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MailTribune.com
  • Being there until the very end is bittersweet

  • When the cycle of life winds back on itself, it can be hard not to lose yourself in the twists and turns.
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  • When the cycle of life winds back on itself, it can be hard not to lose yourself in the twists and turns.
    People I love are presently caretaking for people they love — whose lives are winding down.
    Three of my personal beloveds are caring for their aging parents. Willingly. Honorably. But, if we're being honest, also with a considerable amount of personal sacrifice.
    Parenting an aged parent is complex. This changing of the guard can be fraught with frustration and even a certain amount of fear. Role conflict inevitably adds stress. Feelings of guilt and uncertainty revolve around the inevitable questions: Am I doing this right? Am I doing enough? Am I doing too much? Who the hell signed me up for this?
    Been there. Done that. Hoping my friends know how much I respect what they are doing, believe they won't regret their choices, and wish I could do more to help.
    I walked this road with my mom and my husband. I still believe it's a blessing to be there until the end for those we love most. There were amazing conversations, moments and memories created during these most difficult times that sustain me still.
    But the process sure ain't easy. And, because I wasn't always easy on myself when I couldn't be "perfect" in the face of it all, the spillover sometimes affected everyone.
    Regrets. I have a few. But I'm learning to let them go. With a little help from my friends.
    Fortunately, I did have the help and support of other family members and special friends. And I am most grateful that my dying loved ones were able to love me back — every step of the way. Literally until their last breath.
    Not everyone gets that lucky. Thankfully, there is usually help to be found — if you know where to look.
    Marya Kain, a care consultant with Jackson County's Senior and Disability Services department, helps family members who are caring for loved ones with Alzheimer's disease or other forms of dementia. Kain helps caregivers understand how to look at the problems created by a diseased mind, and to find creative ways to ease behaviors that are causing frustration, anxiety and depression for all involved.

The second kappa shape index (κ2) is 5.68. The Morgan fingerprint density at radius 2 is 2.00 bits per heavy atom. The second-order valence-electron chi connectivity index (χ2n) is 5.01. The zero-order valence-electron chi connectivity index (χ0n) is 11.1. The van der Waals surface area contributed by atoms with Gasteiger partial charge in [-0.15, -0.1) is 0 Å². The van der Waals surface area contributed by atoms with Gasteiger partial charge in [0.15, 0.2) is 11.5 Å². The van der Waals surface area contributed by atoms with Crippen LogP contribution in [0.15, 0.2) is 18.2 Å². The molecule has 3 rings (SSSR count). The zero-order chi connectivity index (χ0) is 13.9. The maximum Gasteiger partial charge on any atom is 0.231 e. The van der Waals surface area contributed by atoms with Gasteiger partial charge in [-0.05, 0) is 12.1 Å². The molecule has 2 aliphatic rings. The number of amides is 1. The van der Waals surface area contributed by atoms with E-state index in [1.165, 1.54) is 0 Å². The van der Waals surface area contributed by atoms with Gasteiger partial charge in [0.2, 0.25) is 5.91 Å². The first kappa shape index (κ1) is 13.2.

Kain's father struggles with Alzheimer's disease. Which means, of course, so does her mother. So does she. So do so many.
    On Thursday Kain shared a bittersweet story about an aged couple, a troublesome chair, and enduring love.
    The elderly wife, who cared for her husband all day, faced heartbreaking rejection each night. As the sun would set, her loving mate would suddenly look at her as an intrusive stranger. An interloper occupying his wife's chair.
    "Don't you remember me? I'm your wife. We've been together all day. We were just watching a movie two hours ago," the woman would cry, Kain said.
    The wife's efforts to reassure her husband she was his bride were futile. Believing his bride would soon arrive home, the man would become increasingly agitated in his efforts to remove her, Kain said.
    "His heart was in the right place. He was trying to protect his wife. But it came to the point where he was shoving her out the door," Kain said, adding the police had been called several times to assist the woman.
    "He was about to get hauled away," she said.
    I told Kain I couldn't imagine many things more painful than to be in that woman's position.
    Kain explained the perceived rejection was actually the husband's still-active protective instincts. Alzheimer's was simply impacting the reasoning portion of her beloved's brain, she explained.
    "You have to meet someone where they are," Kain explained.
    Armed with this knowledge, the beleaguered wife was able to come up with a solution to the heartbreaking sundowner's drama, Kain said.
    "She ended up deciding to leave each night as soon as he began to get upset," Kain said.
    The wife decided she'd wait outside for five or 10 minutes before walking inside again. Once in, she'd greet her husband with a hearty, "Honey, I'm home!" — just as she had for decades before, she said.
    It worked like a charm. Now the wife is happy. The husband is, too. And life rolls on.
    "He was so happy to see her," Kain said, adding the husband had no memory he'd been trying to boot out the "old lady" just minutes before.
    "His heart was right. His intent was beautiful, albeit initially harmful," Kain said.
    No one gets a rock-free path while wandering life's twists and turns. When caring for others, it's best to trust the wisdom and knowledge of our "inner expert."
    And be especially kind to ourselves, Kain said.
    I'm inclined to agree.
    Reach reporter Sanne Specht at 541-776-4497 or sspecht@mailtribune.com.
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